Folly as Neil Perry foils a fish
I copied this article on aluminium foil over from my blogspot site since it has generated a lot of comment from the industry. It seems that few people have actually thought about the consequences of cooking in foil and the safety issues surrounding the material.
It absolutely amazes me just how many chefs have no idea as to the true nature of the materials with which they work. I’ll use Lemon Myrtle Sprinkle which is my awesome enhanced lemon myrtle seasoning as an example of how chefs cock up cooking with new ingredients in a future blog but there are countless other more mundane products.
Take aluminium foil for example. I recently saw one of Neil Perry’s newsletters with a recipe for baked snapper where Neil poured one of his ready-made sauces (so much for Neil Perry Fresh but I guess starting with a fresh fish is a good idea before you poison yourself with the cooking method). Where was I? Oh yes. You pour this ready made stuff all over the fish and then wrap it all up in foil.
Now let me ask you a question? Once baked and unwrapped – and you might have done it yourself with potatoes on the BBQ – what colour would the foil be on the inside? Is is still bright and shiny or dull and grey?
I can tell you if you can’t remember (and I’ll tell you why you can’t remember too). The foil goes a drab grey and doesn’t look anywhere near as pristine as when you rolled it out of the package. In fact, it’s probably lethal in the long run and definitely bad for your health in the shorter term.
What happens, is the plastic coating – yep, the foil is actually a fine layer of aluminium metal with plastic on both sides to protect this highly reactive metal from oxidising and turning into the powdery white, aluminium oxide – as I was saying, the plastic coating dissolves in the fats and oils of the food you’re about to eat.
You might recall the ruckus about plasticisers (mono vinyl chlorides) which were found to be carcinogenic, mutagenic and teratogenic (they cause cancer, mutations and tumors, respectively) and were released from the lining of milk cartons before the problem was sorted. Anyway. These are the same problematic plasticisers! So where’s the education about this common product? We’re not just drinking cold milk that’s been stored in cartons with a few free plastic monomers, we’re being shown how to cook with this stuff, apply heat and make it actually dissolve through the process we use. You can see what’s happening!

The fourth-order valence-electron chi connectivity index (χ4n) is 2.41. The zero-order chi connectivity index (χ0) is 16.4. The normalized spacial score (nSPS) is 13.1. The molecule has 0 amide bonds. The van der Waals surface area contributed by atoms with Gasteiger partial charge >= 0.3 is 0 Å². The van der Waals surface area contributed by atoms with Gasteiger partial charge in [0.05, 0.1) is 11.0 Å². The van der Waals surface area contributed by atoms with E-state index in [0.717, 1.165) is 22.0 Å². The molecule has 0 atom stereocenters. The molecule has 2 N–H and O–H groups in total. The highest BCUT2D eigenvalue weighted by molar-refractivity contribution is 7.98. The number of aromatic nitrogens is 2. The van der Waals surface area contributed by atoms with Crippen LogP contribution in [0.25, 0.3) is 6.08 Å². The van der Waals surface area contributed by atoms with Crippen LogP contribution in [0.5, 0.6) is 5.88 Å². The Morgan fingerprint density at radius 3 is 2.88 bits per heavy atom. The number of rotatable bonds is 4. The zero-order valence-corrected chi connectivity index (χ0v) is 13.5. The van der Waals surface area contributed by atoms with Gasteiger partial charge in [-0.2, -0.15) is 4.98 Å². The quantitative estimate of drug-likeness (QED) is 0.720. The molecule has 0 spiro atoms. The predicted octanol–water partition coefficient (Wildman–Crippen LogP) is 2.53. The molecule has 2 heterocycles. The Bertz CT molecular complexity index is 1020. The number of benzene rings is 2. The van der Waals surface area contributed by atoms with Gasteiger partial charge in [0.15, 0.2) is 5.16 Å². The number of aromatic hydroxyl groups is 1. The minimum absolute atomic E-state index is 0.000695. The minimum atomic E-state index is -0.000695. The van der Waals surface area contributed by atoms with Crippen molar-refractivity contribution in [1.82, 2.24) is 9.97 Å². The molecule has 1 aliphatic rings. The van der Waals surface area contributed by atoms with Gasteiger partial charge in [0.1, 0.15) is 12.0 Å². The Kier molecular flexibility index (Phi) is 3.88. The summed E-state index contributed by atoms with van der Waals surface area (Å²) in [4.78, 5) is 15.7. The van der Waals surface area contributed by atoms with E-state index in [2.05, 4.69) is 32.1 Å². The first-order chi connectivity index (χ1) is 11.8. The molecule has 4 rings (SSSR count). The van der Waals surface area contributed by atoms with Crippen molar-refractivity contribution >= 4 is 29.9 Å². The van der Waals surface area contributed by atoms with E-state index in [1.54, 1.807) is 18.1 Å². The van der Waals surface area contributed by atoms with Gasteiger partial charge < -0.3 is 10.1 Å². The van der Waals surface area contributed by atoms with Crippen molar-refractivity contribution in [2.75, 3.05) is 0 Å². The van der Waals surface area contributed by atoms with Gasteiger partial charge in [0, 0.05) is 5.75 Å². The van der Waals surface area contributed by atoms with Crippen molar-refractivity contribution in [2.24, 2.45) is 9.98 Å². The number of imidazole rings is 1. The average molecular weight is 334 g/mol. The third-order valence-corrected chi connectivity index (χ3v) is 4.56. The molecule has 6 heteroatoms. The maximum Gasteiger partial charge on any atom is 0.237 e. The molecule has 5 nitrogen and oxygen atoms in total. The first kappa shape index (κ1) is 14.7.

Help! Who was it who was said to have said “Forgive them for they know not what they do.”?
And it doesn’t stop there. Once the protective layer is picked up in your food, the aluminium metal is free to react with the oxygen in air and the more soluble and certainly more mobile aluminium oxide is also taken up by your food. Now Alzheimer’s disease has a characteristic feature of high brain levels of aluminium and while no one can definitively say that the metal is a causative factor in the disease, wouldn’t it be a good idea to avoid getting the features of a disease if it were a simple matter of doing so?
Now where’s ANZFA (the food authority people) or the ACCC (yes they also meddle in food affairs)?
On a positive note, foil can be an excellent barrier to moisture and so is a great material in which to bake or steam food but please, add a layer of paper or paperbark, even cabbage or lettuce leaves (none of which you eat) in between the food item and the foil. This renders the cooking method safe. I suppose that the only good thing about Neil Perry’s way of cooking is that you won’t remember doing it as you suffer the cellular damage and your family suffers your ultimate memory loss.
(My apologies to any sufferers of the disease and to their families who really bear the brunt of this modern ailment).
[…] Of course there’s another problem from a metallic reaction and this is when uninformed cooks use aluminium foil as a food wrap and the plastic coating dissolves into the food leaving the aluminium metal exposed to oxidation. If this is eaten there are all the health risks associated with aluminium cookware which thankfully, is disappearing from most commercial kitchens. For more on this, read this article […]